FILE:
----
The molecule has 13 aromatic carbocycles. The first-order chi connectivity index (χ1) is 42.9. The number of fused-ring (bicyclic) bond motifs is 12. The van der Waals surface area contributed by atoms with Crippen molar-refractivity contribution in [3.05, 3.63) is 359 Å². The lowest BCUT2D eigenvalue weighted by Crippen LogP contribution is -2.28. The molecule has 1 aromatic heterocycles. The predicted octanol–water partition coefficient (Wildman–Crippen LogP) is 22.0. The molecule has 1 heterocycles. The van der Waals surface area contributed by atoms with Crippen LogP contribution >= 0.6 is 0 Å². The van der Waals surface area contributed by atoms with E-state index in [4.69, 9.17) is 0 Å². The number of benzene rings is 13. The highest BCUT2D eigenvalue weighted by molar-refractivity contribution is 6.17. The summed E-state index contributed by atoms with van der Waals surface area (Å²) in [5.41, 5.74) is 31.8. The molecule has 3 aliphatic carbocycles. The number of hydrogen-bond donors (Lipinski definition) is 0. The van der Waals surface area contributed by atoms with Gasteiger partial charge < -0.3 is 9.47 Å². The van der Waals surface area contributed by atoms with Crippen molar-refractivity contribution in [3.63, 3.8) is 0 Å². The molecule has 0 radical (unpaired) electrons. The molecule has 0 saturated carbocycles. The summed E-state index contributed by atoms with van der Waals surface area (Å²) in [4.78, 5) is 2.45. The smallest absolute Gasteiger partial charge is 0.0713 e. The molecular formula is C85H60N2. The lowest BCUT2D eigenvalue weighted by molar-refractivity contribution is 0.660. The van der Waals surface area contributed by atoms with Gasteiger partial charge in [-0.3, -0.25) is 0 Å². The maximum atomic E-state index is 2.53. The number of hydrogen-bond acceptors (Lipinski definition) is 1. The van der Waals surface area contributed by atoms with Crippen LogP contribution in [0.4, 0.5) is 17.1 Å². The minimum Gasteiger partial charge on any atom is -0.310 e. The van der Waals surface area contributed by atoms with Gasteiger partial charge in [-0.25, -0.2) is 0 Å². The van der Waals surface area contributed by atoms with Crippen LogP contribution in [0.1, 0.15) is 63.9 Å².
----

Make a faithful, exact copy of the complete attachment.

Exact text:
The molecule has 13 aromatic carbocycles. The first-order chi connectivity index (χ1) is 42.9. The number of fused-ring (bicyclic) bond motifs is 12. The van der Waals surface area contributed by atoms with Crippen molar-refractivity contribution in [3.05, 3.63) is 359 Å². The lowest BCUT2D eigenvalue weighted by Crippen LogP contribution is -2.28. The molecule has 1 aromatic heterocycles. The predicted octanol–water partition coefficient (Wildman–Crippen LogP) is 22.0. The molecule has 1 heterocycles. The van der Waals surface area contributed by atoms with Crippen LogP contribution >= 0.6 is 0 Å². The van der Waals surface area contributed by atoms with E-state index in [4.69, 9.17) is 0 Å². The number of benzene rings is 13. The highest BCUT2D eigenvalue weighted by molar-refractivity contribution is 6.17. The summed E-state index contributed by atoms with van der Waals surface area (Å²) in [5.41, 5.74) is 31.8. The molecule has 3 aliphatic carbocycles. The number of hydrogen-bond donors (Lipinski definition) is 0. The van der Waals surface area contributed by atoms with Gasteiger partial charge < -0.3 is 9.47 Å². The van der Waals surface area contributed by atoms with Crippen molar-refractivity contribution in [3.63, 3.8) is 0 Å². The molecule has 0 radical (unpaired) electrons. The molecule has 0 saturated carbocycles. The summed E-state index contributed by atoms with van der Waals surface area (Å²) in [4.78, 5) is 2.45. The smallest absolute Gasteiger partial charge is 0.0713 e. The molecular formula is C85H60N2. The lowest BCUT2D eigenvalue weighted by molar-refractivity contribution is 0.660. The van der Waals surface area contributed by atoms with Gasteiger partial charge in [-0.3, -0.25) is 0 Å². The maximum atomic E-state index is 2.53. The number of hydrogen-bond acceptors (Lipinski definition) is 1. The van der Waals surface area contributed by atoms with Crippen LogP contribution in [0.4, 0.5) is 17.1 Å². The minimum Gasteiger partial charge on any atom is -0.310 e. The van der Waals surface area contributed by atoms with Gasteiger partial charge in [-0.25, -0.2) is 0 Å². The van der Waals surface area contributed by atoms with Crippen LogP contribution in [0.1, 0.15) is 63.9 Å².